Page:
A Washington Post KidsPost Summer Book Club Pick!
Perfect for fans of Jason Reynolds and Kelly Yang, readers will love this heartfelt and genuine story about building community, finding family, and the power of Black girl magic.
Bella “Unfadeable” Fades is determined to stay out of trouble. A wiser-than-her-years graffiti artist known for tagging walls and bridges in her Indianapolis neighborhood, the Land, Bella plans to spend her summer break laying low and steering clear of anyone who might tip off to social services that she’s living on her own.
But keeping a low profile is all but impossible when Bella discovers people in high places are trying to defund the Land. She has to find a way to fight back.
Getting involved will mean putting herself out there—making connections with unlikely friends and attracting potential enemies. But if Bella doesn’t put her trust in her neighbors and learn how to bring her community together, her home—and her future—will never be the same.
Maurice Broaddus, a community organizer and teacher, has written and edited short stories for a number of magazines as well as authoring several novels and novellas for adults. Learn more about him at www.mauricebroaddus.com.
"Unforgettable. A must-buy for readers who enjoy books by Kelly Yang, Jason Reynolds, and Chrystal D. Giles." — School Library Journal (starred review)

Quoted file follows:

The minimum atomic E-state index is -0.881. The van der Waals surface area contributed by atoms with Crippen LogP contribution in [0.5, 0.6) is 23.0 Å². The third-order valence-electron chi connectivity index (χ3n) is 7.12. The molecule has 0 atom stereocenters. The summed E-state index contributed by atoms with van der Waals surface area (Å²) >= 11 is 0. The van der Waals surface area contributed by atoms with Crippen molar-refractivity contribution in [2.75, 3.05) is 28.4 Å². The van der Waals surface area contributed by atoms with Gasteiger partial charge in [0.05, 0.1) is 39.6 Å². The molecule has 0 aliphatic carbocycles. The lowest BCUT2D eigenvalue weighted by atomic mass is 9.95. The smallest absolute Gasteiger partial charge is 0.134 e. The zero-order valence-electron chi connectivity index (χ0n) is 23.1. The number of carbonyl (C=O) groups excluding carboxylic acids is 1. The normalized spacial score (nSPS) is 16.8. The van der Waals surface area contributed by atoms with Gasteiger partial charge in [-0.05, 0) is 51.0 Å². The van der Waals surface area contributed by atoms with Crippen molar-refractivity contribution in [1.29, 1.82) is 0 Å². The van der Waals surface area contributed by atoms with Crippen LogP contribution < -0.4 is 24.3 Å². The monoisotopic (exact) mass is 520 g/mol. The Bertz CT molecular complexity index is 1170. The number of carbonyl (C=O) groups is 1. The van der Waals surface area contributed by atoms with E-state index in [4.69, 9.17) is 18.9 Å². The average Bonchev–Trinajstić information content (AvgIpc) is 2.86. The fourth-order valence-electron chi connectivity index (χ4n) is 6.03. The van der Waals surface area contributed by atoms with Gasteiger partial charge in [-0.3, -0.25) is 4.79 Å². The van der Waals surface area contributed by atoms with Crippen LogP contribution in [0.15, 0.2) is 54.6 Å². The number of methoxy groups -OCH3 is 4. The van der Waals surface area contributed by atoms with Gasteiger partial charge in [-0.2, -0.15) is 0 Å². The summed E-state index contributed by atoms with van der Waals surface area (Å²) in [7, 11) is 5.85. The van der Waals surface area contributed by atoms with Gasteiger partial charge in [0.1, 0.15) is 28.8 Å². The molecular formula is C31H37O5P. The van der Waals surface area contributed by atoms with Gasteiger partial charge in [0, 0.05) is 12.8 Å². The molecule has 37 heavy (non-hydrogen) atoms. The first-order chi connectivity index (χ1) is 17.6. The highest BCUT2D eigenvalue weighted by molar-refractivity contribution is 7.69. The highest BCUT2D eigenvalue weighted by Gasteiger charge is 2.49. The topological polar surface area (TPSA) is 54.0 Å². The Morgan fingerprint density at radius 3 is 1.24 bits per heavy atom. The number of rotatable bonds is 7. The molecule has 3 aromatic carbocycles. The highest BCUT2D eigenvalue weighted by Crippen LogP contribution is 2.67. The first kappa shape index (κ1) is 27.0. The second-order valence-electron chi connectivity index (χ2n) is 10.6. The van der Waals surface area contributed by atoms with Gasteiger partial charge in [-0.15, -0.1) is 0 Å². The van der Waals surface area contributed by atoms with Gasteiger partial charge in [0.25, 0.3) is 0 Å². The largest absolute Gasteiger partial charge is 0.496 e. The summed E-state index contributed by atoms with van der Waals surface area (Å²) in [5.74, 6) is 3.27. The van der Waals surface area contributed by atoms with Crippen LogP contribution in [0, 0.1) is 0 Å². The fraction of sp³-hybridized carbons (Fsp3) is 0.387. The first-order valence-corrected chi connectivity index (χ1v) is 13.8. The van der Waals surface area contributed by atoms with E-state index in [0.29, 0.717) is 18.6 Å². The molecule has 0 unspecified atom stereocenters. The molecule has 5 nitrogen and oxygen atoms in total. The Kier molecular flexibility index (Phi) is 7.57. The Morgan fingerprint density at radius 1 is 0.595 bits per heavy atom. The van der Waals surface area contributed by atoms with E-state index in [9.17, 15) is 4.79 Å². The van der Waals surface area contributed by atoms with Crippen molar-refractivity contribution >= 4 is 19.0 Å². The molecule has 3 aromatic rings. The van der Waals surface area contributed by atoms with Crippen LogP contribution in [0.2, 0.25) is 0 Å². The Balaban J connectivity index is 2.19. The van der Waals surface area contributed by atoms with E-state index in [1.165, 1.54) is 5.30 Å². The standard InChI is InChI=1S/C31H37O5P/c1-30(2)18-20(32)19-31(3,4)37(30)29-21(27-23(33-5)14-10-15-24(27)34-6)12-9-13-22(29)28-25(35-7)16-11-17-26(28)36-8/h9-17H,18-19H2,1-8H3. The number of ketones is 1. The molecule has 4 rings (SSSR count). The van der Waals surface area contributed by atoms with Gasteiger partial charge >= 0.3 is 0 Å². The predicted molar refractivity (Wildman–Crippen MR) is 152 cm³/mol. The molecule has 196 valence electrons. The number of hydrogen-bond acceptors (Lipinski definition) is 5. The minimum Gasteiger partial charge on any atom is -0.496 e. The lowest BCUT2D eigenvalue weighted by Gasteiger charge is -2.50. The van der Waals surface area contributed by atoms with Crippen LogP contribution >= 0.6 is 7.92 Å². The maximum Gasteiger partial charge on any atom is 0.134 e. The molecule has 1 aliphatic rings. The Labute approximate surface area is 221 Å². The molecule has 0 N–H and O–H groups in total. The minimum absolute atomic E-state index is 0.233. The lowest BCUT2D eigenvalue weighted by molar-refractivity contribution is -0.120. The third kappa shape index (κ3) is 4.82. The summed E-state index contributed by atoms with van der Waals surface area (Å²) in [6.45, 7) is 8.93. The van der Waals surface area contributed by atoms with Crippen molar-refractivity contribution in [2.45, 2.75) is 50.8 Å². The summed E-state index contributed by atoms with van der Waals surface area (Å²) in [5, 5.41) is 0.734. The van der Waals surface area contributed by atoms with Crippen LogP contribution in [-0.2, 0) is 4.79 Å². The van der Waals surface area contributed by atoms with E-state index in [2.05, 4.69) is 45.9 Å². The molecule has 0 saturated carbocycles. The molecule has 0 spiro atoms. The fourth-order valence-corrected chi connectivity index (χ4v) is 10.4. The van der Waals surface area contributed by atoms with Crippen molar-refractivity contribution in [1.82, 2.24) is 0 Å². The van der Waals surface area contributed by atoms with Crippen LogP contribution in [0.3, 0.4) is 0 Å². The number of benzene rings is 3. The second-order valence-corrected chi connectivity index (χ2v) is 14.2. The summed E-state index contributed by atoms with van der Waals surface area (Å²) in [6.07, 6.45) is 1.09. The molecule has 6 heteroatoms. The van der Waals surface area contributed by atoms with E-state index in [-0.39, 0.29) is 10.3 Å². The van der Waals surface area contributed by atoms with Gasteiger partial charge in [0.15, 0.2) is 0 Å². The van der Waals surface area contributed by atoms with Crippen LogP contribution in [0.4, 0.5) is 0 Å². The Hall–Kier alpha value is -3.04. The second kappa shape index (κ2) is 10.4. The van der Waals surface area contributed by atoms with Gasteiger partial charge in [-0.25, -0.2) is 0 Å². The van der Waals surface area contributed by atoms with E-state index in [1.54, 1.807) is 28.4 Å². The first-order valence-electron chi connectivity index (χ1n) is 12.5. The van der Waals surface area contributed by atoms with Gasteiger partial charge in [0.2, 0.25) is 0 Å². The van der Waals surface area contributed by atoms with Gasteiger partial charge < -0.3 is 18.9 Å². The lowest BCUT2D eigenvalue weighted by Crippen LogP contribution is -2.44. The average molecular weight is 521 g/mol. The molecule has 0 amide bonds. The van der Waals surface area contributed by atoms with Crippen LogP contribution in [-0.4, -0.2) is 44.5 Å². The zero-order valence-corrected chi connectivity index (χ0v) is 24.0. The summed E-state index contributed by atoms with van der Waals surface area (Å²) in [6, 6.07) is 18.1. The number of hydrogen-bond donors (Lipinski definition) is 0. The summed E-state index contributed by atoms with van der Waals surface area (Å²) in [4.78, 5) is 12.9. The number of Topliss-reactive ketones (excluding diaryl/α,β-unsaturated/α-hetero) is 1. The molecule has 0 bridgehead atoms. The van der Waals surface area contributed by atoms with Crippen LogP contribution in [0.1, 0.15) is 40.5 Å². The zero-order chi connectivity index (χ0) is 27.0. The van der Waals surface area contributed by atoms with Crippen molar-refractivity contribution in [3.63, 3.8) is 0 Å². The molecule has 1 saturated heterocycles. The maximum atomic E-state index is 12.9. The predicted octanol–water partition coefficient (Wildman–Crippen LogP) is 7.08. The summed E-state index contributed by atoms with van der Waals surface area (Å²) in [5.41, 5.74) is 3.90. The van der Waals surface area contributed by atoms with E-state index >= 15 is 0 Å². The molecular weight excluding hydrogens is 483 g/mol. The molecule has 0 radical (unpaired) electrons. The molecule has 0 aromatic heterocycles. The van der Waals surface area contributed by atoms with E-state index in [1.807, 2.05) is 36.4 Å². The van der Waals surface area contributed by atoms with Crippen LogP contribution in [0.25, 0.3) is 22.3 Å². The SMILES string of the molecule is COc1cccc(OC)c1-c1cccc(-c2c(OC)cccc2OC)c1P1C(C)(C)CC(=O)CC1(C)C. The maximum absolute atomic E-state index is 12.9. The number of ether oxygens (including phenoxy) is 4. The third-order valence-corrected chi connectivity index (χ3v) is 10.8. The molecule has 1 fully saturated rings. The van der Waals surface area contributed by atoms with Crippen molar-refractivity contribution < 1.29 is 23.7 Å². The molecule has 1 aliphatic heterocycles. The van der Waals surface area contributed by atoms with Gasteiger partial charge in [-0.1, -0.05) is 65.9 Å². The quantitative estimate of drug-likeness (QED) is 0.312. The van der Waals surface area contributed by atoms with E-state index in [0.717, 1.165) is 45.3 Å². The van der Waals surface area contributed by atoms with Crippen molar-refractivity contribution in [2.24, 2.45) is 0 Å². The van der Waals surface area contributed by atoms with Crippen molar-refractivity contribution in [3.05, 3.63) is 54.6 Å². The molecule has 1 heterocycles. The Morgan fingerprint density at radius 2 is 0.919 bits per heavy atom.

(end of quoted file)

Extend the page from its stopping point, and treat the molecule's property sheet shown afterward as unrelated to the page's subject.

"Readers will immediately root for [Bella] throughout this well-paced story that addresses the impact of gentrification and the power of young voices. The clear narration sends readers a strong message about civic responsibility and how they’re never too young to get involved in decision-making that affects their communities." — Kirkus Reviews (starred review)
"A testament to personal empowerment, community, and art. Broaddus delivers an optimistic story that champions community engagement and encourages standing up against oppressive systems." — Publishers Weekly (starred review)
"A timely story of place and displacement. Coupled with a vivid depiction of Indianapolis’ overlooked splendor, this heart-wrenching story of friendship, family, and belonging is a perfect read for the middle-grader looking for action and attitude with a considerable dose of do-good." — Booklist (starred review)
"Broaddus is not a preacher. He tells good stories and lets readers figure out the lessons." — Russ Pulliam, The IndyStar
Praise for THE USUAL SUSPECTS: “Readers will love watching these two uniquely gifted black boys explore the complicated tensions between impulses and choices, independence and support, turnin’ up and getting through.” — Kirkus Reviews (starred review)
“A rare and much-needed glimpse into the world of exceptional learners.” — School Library Journal
“[Broaddus] sheds revealing light on the nature of systemic profiling, based on class, race, and neurodiversity, at schools and within society.” — Publishers Weekly
"Through its discerning, young Black protagonist, [The Usual Suspects] tackles difficult subjects with nuance, humor, and heart, always bringing it back to the characters. A great choice for upper middle-graders in search of a fun and meaningful read." — ALA Booklist
"I want this book, so full of wit and intelligence, raw honesty and clever plotting, to be so well known that when I say “The Usual Suspects” to a room of librarians, their first thoughts involve neither Casablanca or Keyser Soze but this work by Maurice Broaddus." — School Library Journal Review of the Day